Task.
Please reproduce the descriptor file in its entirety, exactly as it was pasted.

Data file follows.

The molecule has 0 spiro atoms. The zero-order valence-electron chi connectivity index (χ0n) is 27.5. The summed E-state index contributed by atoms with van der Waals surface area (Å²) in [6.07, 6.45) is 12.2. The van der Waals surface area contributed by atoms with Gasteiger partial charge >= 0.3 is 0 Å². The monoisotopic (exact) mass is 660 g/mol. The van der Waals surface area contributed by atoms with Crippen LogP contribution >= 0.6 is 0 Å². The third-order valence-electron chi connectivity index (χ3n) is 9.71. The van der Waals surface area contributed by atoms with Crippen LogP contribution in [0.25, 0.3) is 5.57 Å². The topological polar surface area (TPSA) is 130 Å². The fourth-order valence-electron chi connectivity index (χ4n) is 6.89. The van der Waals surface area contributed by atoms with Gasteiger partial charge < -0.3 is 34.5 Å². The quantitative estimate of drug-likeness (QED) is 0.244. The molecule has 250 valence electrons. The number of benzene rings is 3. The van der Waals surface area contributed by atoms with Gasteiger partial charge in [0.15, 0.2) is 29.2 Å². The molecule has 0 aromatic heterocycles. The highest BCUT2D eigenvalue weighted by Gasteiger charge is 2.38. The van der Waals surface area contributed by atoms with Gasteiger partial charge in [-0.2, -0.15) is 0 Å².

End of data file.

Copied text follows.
The molecule has 0 spiro atoms. The zero-order valence-electron chi connectivity index (χ0n) is 27.5. The summed E-state index contributed by atoms with van der Waals surface area (Å²) in [6.07, 6.45) is 12.2. The van der Waals surface area contributed by atoms with Gasteiger partial charge >= 0.3 is 0 Å². The monoisotopic (exact) mass is 660 g/mol. The van der Waals surface area contributed by atoms with Crippen LogP contribution >= 0.6 is 0 Å². The third-order valence-electron chi connectivity index (χ3n) is 9.71. The van der Waals surface area contributed by atoms with Crippen LogP contribution in [0.25, 0.3) is 5.57 Å². The topological polar surface area (TPSA) is 130 Å². The fourth-order valence-electron chi connectivity index (χ4n) is 6.89. The van der Waals surface area contributed by atoms with Gasteiger partial charge < -0.3 is 34.5 Å². The quantitative estimate of drug-likeness (QED) is 0.244. The molecule has 250 valence electrons. The number of benzene rings is 3. The van der Waals surface area contributed by atoms with Gasteiger partial charge in [0.15, 0.2) is 29.2 Å². The molecule has 0 aromatic heterocycles. The highest BCUT2D eigenvalue weighted by Gasteiger charge is 2.38. The van der Waals surface area contributed by atoms with Gasteiger partial charge in [-0.2, -0.15) is 0 Å².